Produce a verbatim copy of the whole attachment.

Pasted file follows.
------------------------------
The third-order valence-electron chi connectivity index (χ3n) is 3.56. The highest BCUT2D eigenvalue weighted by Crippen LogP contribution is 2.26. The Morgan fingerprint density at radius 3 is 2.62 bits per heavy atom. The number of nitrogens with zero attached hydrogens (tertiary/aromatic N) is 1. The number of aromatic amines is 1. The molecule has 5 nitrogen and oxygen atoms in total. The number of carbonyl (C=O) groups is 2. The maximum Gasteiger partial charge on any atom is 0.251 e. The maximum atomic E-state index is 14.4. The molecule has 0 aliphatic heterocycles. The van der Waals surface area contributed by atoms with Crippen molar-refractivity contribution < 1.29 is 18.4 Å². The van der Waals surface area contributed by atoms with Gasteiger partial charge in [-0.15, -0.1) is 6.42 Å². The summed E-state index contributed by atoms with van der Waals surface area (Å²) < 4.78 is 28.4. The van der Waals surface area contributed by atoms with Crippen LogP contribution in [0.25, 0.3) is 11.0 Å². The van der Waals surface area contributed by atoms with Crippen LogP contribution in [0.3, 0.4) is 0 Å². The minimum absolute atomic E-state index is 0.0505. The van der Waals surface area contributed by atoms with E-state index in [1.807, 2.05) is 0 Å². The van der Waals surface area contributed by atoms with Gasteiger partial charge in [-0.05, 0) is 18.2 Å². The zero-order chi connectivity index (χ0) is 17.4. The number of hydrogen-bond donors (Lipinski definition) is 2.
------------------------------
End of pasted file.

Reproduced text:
The third-order valence-electron chi connectivity index (χ3n) is 3.56. The highest BCUT2D eigenvalue weighted by Crippen LogP contribution is 2.26. The Morgan fingerprint density at radius 3 is 2.62 bits per heavy atom. The number of nitrogens with zero attached hydrogens (tertiary/aromatic N) is 1. The number of aromatic amines is 1. The molecule has 5 nitrogen and oxygen atoms in total. The number of carbonyl (C=O) groups is 2. The maximum Gasteiger partial charge on any atom is 0.251 e. The maximum atomic E-state index is 14.4. The molecule has 0 aliphatic heterocycles. The van der Waals surface area contributed by atoms with Crippen molar-refractivity contribution < 1.29 is 18.4 Å². The van der Waals surface area contributed by atoms with Gasteiger partial charge in [-0.15, -0.1) is 6.42 Å². The summed E-state index contributed by atoms with van der Waals surface area (Å²) < 4.78 is 28.4. The van der Waals surface area contributed by atoms with Crippen LogP contribution in [0.25, 0.3) is 11.0 Å². The van der Waals surface area contributed by atoms with Crippen LogP contribution in [0.3, 0.4) is 0 Å². The minimum absolute atomic E-state index is 0.0505. The van der Waals surface area contributed by atoms with E-state index in [1.807, 2.05) is 0 Å². The van der Waals surface area contributed by atoms with Gasteiger partial charge in [-0.05, 0) is 18.2 Å². The zero-order chi connectivity index (χ0) is 17.4. The number of hydrogen-bond donors (Lipinski definition) is 2.